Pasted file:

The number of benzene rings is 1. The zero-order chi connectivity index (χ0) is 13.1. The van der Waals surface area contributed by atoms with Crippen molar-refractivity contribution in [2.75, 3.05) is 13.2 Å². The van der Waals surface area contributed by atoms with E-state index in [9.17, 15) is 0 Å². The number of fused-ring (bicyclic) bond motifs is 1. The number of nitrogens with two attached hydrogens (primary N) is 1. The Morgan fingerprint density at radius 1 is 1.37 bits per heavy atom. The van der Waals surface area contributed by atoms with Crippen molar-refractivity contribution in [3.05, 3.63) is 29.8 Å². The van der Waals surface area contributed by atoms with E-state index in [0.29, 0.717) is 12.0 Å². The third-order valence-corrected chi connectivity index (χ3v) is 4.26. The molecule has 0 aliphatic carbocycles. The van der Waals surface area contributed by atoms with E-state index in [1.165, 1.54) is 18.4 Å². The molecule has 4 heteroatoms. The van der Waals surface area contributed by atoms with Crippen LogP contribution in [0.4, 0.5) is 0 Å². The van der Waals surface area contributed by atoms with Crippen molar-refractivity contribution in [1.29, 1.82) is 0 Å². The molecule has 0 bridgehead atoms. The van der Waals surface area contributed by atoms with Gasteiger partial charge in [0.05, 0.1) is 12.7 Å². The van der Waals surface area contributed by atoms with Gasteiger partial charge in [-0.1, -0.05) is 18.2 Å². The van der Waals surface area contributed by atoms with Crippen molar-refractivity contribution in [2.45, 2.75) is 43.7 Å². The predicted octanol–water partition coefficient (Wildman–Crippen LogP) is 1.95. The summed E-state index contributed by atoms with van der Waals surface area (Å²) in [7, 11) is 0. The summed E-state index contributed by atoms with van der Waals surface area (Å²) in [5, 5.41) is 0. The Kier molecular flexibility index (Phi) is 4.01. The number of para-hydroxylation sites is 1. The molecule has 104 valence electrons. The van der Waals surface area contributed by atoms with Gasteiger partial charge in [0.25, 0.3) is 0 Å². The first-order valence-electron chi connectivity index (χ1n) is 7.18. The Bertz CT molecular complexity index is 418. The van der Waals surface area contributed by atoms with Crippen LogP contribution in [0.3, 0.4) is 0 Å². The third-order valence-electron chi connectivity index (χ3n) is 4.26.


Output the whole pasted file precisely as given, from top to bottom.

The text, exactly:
The number of benzene rings is 1. The zero-order chi connectivity index (χ0) is 13.1. The van der Waals surface area contributed by atoms with Crippen molar-refractivity contribution in [2.75, 3.05) is 13.2 Å². The van der Waals surface area contributed by atoms with E-state index in [9.17, 15) is 0 Å². The number of fused-ring (bicyclic) bond motifs is 1. The number of nitrogens with two attached hydrogens (primary N) is 1. The Morgan fingerprint density at radius 1 is 1.37 bits per heavy atom. The van der Waals surface area contributed by atoms with Crippen molar-refractivity contribution in [3.05, 3.63) is 29.8 Å². The van der Waals surface area contributed by atoms with E-state index in [0.29, 0.717) is 12.0 Å². The third-order valence-corrected chi connectivity index (χ3v) is 4.26. The molecule has 0 aliphatic carbocycles. The van der Waals surface area contributed by atoms with E-state index in [1.165, 1.54) is 18.4 Å². The molecule has 4 heteroatoms. The van der Waals surface area contributed by atoms with Crippen LogP contribution in [0.4, 0.5) is 0 Å². The van der Waals surface area contributed by atoms with Crippen molar-refractivity contribution in [1.29, 1.82) is 0 Å². The molecule has 0 bridgehead atoms. The van der Waals surface area contributed by atoms with Gasteiger partial charge in [0.05, 0.1) is 12.7 Å². The van der Waals surface area contributed by atoms with Gasteiger partial charge in [-0.1, -0.05) is 18.2 Å². The van der Waals surface area contributed by atoms with Crippen molar-refractivity contribution in [2.45, 2.75) is 43.7 Å². The predicted octanol–water partition coefficient (Wildman–Crippen LogP) is 1.95. The summed E-state index contributed by atoms with van der Waals surface area (Å²) in [7, 11) is 0. The summed E-state index contributed by atoms with van der Waals surface area (Å²) in [5, 5.41) is 0. The Kier molecular flexibility index (Phi) is 4.01. The number of para-hydroxylation sites is 1. The molecule has 104 valence electrons. The van der Waals surface area contributed by atoms with Gasteiger partial charge in [0.25, 0.3) is 0 Å². The first-order valence-electron chi connectivity index (χ1n) is 7.18. The Bertz CT molecular complexity index is 418. The van der Waals surface area contributed by atoms with Crippen LogP contribution in [0.3, 0.4) is 0 Å². The third-order valence-electron chi connectivity index (χ3n) is 4.26.